November 3, 2022

Proven principle new shape - Why rotor blades have a kink

Figure 1: Rotor test facility Göttingen with innovative rotor blades

From the beginning, Helicopters always have rotor blades with a simple rectangular planform. This worked and had proven as the typical helicopter rotor blade principle. But if the rotor blade planform will changed, rotor noise and vibrations can be significantly reduced, while enhancing the aerodynamic efficiency.

Innovative rotor blades with kink and their aeroelasticity

For this purpose a special shaped rotor blade planform with a kink [2] in the outer area were used, as already mentioned in the previous article [1]. So this leads to new challenges with respect to the aeroelastic behavior. Especially the relevance of dynamic stall is increasing in importance. The dynamic stall is an aerodynamic stall phenomenon, which occur on lift-generating frames during they undergoing fast and large changes of the angle of attack. This phenomenon occurs at helicopters during maneuvering and fast forward flight. More specifically, on the rotor blade that is moving backward just opposite to the direction of flight. The consequences of this phenomenon are high values in aerodynamic lift, drag and pitching moment. This yields to very high torsion- and bending moments on the rotor blades and at adjacent rotor head components.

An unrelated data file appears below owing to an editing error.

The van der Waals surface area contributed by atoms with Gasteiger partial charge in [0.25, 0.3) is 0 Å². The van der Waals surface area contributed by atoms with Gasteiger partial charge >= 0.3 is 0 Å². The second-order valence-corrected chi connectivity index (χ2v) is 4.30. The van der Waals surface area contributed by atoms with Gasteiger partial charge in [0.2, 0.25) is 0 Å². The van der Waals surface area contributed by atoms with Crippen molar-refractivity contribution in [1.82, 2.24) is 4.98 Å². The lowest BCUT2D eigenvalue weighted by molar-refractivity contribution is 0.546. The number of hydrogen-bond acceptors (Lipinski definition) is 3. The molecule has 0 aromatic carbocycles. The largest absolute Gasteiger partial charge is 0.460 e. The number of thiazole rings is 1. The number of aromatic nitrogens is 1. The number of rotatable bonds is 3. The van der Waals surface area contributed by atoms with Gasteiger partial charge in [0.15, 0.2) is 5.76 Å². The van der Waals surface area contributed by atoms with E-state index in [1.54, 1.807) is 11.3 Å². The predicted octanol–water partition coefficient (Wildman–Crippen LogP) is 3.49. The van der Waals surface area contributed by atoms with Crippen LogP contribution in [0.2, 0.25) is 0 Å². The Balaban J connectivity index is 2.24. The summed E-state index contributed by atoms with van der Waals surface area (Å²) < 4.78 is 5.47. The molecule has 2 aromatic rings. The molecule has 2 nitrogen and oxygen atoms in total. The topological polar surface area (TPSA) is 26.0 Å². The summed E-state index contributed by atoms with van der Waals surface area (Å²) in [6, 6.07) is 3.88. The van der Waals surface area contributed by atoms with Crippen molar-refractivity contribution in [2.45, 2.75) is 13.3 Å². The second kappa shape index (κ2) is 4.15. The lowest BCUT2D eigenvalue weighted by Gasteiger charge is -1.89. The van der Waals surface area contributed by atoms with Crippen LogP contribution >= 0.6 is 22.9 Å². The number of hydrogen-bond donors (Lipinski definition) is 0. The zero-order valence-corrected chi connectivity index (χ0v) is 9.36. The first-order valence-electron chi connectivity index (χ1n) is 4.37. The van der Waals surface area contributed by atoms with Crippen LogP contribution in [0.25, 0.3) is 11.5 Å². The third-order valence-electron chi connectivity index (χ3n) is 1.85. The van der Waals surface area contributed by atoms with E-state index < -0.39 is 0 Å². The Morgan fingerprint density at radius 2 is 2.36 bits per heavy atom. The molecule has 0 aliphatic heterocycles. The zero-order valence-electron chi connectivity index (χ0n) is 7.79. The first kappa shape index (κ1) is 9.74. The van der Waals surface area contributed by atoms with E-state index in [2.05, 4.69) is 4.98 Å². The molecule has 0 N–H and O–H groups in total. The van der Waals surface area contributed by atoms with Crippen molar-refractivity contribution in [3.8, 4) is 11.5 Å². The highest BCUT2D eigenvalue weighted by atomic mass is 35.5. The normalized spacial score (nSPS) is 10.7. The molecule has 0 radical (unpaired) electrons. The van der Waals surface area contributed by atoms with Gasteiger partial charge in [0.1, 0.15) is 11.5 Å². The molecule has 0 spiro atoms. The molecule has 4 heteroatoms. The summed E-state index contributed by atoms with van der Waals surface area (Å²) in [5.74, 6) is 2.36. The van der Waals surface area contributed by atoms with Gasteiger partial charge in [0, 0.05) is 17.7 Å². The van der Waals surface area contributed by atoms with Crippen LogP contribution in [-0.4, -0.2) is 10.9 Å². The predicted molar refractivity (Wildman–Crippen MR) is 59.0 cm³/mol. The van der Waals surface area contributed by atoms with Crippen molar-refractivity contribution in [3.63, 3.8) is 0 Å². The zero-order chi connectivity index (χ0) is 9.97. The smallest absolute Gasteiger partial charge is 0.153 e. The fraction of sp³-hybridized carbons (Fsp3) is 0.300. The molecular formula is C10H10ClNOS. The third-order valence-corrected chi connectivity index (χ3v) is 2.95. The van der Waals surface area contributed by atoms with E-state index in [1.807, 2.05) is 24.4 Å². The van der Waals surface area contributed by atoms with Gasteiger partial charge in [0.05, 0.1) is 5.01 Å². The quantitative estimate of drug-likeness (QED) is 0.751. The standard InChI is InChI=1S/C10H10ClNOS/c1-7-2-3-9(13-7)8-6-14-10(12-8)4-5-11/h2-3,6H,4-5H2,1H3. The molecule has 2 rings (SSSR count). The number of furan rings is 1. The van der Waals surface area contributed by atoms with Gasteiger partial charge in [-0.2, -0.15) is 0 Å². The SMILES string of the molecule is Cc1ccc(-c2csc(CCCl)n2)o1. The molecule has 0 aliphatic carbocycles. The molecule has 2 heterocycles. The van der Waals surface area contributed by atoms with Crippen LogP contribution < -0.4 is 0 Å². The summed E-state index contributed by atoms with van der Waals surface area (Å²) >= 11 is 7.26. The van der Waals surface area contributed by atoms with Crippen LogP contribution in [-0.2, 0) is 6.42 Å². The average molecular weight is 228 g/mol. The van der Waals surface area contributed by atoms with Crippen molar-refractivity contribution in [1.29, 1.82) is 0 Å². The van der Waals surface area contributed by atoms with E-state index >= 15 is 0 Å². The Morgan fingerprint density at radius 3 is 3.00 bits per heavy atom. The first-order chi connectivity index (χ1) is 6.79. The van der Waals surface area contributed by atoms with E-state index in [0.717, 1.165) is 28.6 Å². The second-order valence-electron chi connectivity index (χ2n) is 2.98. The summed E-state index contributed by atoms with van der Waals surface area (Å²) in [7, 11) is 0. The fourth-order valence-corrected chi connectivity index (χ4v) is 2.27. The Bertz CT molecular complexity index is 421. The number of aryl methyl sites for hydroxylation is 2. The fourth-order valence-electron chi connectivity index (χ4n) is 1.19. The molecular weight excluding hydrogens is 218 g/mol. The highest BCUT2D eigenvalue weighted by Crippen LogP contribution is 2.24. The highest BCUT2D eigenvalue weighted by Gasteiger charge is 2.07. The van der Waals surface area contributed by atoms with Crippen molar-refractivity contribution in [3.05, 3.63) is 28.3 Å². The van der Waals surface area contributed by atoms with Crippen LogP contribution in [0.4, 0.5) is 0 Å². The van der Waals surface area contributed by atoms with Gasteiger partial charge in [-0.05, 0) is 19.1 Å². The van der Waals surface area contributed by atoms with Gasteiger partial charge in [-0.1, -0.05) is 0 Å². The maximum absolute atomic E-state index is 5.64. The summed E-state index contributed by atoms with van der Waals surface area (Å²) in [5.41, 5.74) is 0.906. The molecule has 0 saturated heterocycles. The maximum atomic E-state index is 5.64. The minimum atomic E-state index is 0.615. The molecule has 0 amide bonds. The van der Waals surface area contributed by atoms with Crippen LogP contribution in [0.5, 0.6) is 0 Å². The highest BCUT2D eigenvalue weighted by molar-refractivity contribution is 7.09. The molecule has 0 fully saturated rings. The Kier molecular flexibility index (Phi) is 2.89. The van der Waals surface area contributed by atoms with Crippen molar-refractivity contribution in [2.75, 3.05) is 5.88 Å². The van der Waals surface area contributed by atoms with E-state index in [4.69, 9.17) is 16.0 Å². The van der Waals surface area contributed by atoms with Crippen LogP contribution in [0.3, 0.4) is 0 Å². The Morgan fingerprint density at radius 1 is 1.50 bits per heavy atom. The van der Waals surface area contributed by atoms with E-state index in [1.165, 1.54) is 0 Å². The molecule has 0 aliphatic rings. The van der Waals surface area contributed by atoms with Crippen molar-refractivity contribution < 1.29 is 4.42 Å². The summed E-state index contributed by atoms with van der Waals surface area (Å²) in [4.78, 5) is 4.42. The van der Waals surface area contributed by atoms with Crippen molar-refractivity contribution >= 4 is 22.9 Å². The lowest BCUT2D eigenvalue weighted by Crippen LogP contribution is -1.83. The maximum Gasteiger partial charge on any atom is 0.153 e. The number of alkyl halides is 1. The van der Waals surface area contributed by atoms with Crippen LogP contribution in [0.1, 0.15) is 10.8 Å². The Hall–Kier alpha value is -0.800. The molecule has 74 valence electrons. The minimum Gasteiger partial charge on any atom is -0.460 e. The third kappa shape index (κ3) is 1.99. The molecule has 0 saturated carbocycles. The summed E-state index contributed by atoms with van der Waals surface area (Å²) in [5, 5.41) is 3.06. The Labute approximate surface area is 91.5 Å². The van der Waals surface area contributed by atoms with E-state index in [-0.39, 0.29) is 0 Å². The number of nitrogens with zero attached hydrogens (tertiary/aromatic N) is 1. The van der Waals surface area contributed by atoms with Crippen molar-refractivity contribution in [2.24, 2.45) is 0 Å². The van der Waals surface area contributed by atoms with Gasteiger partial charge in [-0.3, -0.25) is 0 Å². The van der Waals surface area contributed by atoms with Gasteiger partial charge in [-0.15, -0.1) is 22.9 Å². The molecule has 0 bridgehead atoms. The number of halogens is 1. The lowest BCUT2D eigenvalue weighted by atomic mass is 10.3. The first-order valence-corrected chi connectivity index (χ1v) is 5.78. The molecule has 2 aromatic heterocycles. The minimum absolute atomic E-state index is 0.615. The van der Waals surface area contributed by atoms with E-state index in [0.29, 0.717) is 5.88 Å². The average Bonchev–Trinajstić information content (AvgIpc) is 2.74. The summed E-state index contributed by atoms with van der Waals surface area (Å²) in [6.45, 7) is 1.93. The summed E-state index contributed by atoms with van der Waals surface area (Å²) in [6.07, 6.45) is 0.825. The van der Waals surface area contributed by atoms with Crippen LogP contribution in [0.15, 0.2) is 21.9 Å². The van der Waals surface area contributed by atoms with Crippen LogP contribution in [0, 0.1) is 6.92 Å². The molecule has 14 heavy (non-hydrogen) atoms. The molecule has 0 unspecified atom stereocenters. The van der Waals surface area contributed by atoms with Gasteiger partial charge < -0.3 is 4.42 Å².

Aeroelastic experiments on innovative rotor blades